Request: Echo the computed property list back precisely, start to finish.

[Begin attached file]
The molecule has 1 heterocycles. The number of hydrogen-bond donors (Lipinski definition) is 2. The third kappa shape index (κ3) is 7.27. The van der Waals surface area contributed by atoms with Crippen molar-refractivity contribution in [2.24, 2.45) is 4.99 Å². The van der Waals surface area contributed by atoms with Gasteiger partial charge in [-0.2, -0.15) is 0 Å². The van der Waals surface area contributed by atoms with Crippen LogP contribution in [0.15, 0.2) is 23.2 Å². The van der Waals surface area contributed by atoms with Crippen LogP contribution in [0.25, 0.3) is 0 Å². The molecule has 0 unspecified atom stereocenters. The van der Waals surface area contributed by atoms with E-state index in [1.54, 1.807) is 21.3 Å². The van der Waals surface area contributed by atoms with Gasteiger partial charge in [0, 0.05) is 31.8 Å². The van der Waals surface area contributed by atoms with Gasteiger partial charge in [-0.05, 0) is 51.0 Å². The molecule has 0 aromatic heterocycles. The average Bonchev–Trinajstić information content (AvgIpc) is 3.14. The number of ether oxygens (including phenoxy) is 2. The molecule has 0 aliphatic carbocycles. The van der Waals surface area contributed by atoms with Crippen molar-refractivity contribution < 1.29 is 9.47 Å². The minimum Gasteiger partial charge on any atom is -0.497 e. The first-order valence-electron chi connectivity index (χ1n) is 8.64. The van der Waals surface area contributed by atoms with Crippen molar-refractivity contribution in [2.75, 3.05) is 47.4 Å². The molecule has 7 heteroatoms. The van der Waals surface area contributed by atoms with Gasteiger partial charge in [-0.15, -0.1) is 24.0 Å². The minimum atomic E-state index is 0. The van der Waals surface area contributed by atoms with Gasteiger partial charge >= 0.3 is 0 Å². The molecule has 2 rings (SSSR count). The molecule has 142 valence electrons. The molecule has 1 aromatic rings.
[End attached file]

The molecule has 1 heterocycles. The number of hydrogen-bond donors (Lipinski definition) is 2. The third kappa shape index (κ3) is 7.27. The van der Waals surface area contributed by atoms with Crippen molar-refractivity contribution in [2.24, 2.45) is 4.99 Å². The van der Waals surface area contributed by atoms with Gasteiger partial charge in [-0.2, -0.15) is 0 Å². The van der Waals surface area contributed by atoms with Crippen LogP contribution in [0.15, 0.2) is 23.2 Å². The van der Waals surface area contributed by atoms with Crippen LogP contribution in [0.25, 0.3) is 0 Å². The molecule has 0 unspecified atom stereocenters. The van der Waals surface area contributed by atoms with E-state index in [1.54, 1.807) is 21.3 Å². The van der Waals surface area contributed by atoms with Gasteiger partial charge in [0, 0.05) is 31.8 Å². The van der Waals surface area contributed by atoms with Gasteiger partial charge in [-0.05, 0) is 51.0 Å². The molecule has 0 aromatic heterocycles. The average Bonchev–Trinajstić information content (AvgIpc) is 3.14. The number of ether oxygens (including phenoxy) is 2. The molecule has 0 aliphatic carbocycles. The van der Waals surface area contributed by atoms with Crippen molar-refractivity contribution < 1.29 is 9.47 Å². The minimum Gasteiger partial charge on any atom is -0.497 e. The first-order valence-electron chi connectivity index (χ1n) is 8.64. The van der Waals surface area contributed by atoms with Crippen molar-refractivity contribution in [2.75, 3.05) is 47.4 Å². The molecule has 7 heteroatoms. The van der Waals surface area contributed by atoms with Gasteiger partial charge in [-0.15, -0.1) is 24.0 Å². The minimum atomic E-state index is 0. The van der Waals surface area contributed by atoms with Gasteiger partial charge >= 0.3 is 0 Å². The molecule has 2 rings (SSSR count). The molecule has 142 valence electrons. The molecule has 1 aromatic rings.